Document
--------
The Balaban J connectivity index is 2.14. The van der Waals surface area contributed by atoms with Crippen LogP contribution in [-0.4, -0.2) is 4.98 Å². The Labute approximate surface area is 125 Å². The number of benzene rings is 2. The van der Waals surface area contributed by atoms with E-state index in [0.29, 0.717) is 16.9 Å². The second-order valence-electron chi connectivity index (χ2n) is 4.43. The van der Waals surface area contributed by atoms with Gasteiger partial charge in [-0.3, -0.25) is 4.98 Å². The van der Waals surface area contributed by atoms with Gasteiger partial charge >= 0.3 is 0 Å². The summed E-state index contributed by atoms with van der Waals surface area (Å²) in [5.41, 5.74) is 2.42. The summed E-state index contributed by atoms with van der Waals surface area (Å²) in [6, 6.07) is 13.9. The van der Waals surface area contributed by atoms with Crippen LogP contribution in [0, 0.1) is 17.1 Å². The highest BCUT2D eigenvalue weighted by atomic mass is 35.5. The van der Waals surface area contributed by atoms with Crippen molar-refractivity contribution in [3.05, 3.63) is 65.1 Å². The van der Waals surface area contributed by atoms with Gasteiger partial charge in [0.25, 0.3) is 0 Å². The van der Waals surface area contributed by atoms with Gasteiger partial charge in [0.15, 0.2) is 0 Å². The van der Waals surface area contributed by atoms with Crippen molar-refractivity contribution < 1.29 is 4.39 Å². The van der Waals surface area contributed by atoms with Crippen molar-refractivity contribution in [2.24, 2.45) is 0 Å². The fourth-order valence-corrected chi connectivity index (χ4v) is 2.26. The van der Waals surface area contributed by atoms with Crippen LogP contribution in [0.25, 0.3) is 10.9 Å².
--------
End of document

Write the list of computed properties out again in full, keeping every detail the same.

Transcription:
The Balaban J connectivity index is 2.14. The van der Waals surface area contributed by atoms with Crippen LogP contribution in [-0.4, -0.2) is 4.98 Å². The Labute approximate surface area is 125 Å². The number of benzene rings is 2. The van der Waals surface area contributed by atoms with E-state index in [0.29, 0.717) is 16.9 Å². The second-order valence-electron chi connectivity index (χ2n) is 4.43. The van der Waals surface area contributed by atoms with Gasteiger partial charge in [-0.3, -0.25) is 4.98 Å². The van der Waals surface area contributed by atoms with Gasteiger partial charge >= 0.3 is 0 Å². The summed E-state index contributed by atoms with van der Waals surface area (Å²) in [5.41, 5.74) is 2.42. The summed E-state index contributed by atoms with van der Waals surface area (Å²) in [6, 6.07) is 13.9. The van der Waals surface area contributed by atoms with Crippen LogP contribution in [0, 0.1) is 17.1 Å². The highest BCUT2D eigenvalue weighted by atomic mass is 35.5. The van der Waals surface area contributed by atoms with Crippen molar-refractivity contribution in [3.05, 3.63) is 65.1 Å². The van der Waals surface area contributed by atoms with Gasteiger partial charge in [0.25, 0.3) is 0 Å². The van der Waals surface area contributed by atoms with Gasteiger partial charge in [0.15, 0.2) is 0 Å². The van der Waals surface area contributed by atoms with Crippen molar-refractivity contribution < 1.29 is 4.39 Å². The van der Waals surface area contributed by atoms with Crippen molar-refractivity contribution in [2.24, 2.45) is 0 Å². The fourth-order valence-corrected chi connectivity index (χ4v) is 2.26. The van der Waals surface area contributed by atoms with Crippen LogP contribution in [0.25, 0.3) is 10.9 Å².